In October 1998 Congress enacted the Identity Theft and Assumption Deterrence Act to directly target identity and credit theft. Violations are investigated by federal law enforcement agencies, including the FBI and the Postal Inspection Service, and are prosecuted by the U.S. Department of Justice.
According to information on the Federal Trade Commission Web site, a conviction carries a maximum penalty of 15 years imprisonment, a fine and forfeiture of any personal property used or intended to be used to commit the crime.
Schemes to commit identity theft and or fraud may also involve other violations such as credit card, computer, mail, wire or Social Security fraud. Many states have also passed related laws regarding identity theft.
The United States Secret Service, which has jurisdiction over many financial crimes, has found that identity and credit theft have become the top crimes of the new millennium. Secret Service numbers from 1997 show that identity theft cost consumers and financial institutions $745 million.
According to the FTC, a consumer’s liability for unauthorized use of a credit card cannot be more than $50, and if the consumer promptly notifies the issuing company within two days of discovery, this liability may be waived or forgiven.
“It’s very easy for criminals to obtain the information needed – in particular, Social Security numbers,” Beth Givens of the Privacy Rights Clearinghouse said. “Social Security numbers are used as identification and account numbers by many entities including insurance companies, universities, cable TV companies, banks, and in about a dozen states, the number is used as the driver’s license number.”
Givens said that the Internet has become one of the most popular resources for identity thieves. “There are Web sites that sell individual’s Social Security numbers. For example, you can visit www.infoseekers.com and www.fastbreakbail.com, where Social Security numbers can be purchased for as little as $20,” she said.
The consensus so far is that the bad guys have the advantage. For companies, card issuers and consumers the best bet seems to be damage control.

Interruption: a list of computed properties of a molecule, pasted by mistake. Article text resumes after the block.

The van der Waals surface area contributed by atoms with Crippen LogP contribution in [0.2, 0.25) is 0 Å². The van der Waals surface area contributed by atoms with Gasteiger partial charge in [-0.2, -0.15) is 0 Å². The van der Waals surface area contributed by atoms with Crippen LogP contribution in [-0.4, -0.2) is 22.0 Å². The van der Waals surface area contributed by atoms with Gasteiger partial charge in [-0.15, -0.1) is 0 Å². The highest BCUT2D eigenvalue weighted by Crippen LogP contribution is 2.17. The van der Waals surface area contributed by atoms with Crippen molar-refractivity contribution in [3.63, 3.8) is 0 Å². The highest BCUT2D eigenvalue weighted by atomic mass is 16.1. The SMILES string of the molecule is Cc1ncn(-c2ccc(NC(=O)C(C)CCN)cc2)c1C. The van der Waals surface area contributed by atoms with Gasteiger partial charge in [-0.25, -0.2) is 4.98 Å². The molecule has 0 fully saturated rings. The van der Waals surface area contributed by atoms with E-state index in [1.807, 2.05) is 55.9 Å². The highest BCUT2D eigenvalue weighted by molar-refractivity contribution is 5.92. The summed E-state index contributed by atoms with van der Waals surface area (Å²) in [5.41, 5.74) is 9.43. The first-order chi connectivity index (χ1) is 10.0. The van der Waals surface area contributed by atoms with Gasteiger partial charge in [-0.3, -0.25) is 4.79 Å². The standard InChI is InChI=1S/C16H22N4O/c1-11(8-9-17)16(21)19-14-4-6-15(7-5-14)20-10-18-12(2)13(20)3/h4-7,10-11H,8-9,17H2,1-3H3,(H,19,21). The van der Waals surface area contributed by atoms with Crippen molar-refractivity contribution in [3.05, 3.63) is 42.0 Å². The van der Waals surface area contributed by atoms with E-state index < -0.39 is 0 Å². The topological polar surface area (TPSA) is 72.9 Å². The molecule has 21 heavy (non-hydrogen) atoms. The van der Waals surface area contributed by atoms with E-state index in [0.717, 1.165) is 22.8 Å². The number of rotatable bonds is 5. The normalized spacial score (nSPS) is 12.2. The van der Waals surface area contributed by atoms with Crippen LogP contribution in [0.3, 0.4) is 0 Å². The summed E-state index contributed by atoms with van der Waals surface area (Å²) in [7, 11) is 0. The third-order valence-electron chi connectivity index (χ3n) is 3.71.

Capital One Bank a major issuer of credit cards has offered its cardholders the options of cyberizing their cards. By cyberizing at CapitalOne.com, cardholders can take advantage of online account management, 100% fraud protection, a refund guarantee and purchase replacement protection on qualifying purchases, online and offline.
American Express and Master Card have begun using smart cards to protect their cardholders. These cards have integrated circuit chips embedded into them, which empower them to perform many different functions and store up to 80 times more information than magnetic strip cards.
A spokesperson for American Express said that smart cards offer greater security protection to the consumer than today’s magnetic strip cards because smart cards have the consumer’s electronic proof of identity carried on the card and not on their PC.
But research conducted by the Massachusetts based research firm Meridien Research, said that online credit card fraud will total $9 billion this year, despite the success of Visa and MasterCard in reducing the total volume of credit card fraud to $0.06 in every $100.
There is an alternative for those online consumers still having doubts about giving out their credit card number over the Internet. A number of companies on the Internet now provide an instant and secure online payment service for individuals and business.
PayPal [www.paypal.com] and Billpoint [www.billpoint.com] are two such companies. Their payment services are being used in online auctions and through the online community. The services eliminate the hassles of manually handling and delivering paper checks and money orders.
Recommendations for consumers:
* Always take credit, debit and ATM card receipts.
* Never leave bill payments in mailbox.
* Tear up pre-approved credit card solicitations and convenience checks.
* Check monthly statements for unauthorized usage.
* Never carry social security card or have it printed on checks.
* Never use easily available information (i.e. mother’s maiden name, birth date or last four digits of social security number) for passwords.
* Use a secure browser with 128 bit strong encryption.
These are recommendations from the FTC and state departments of consumer affairs.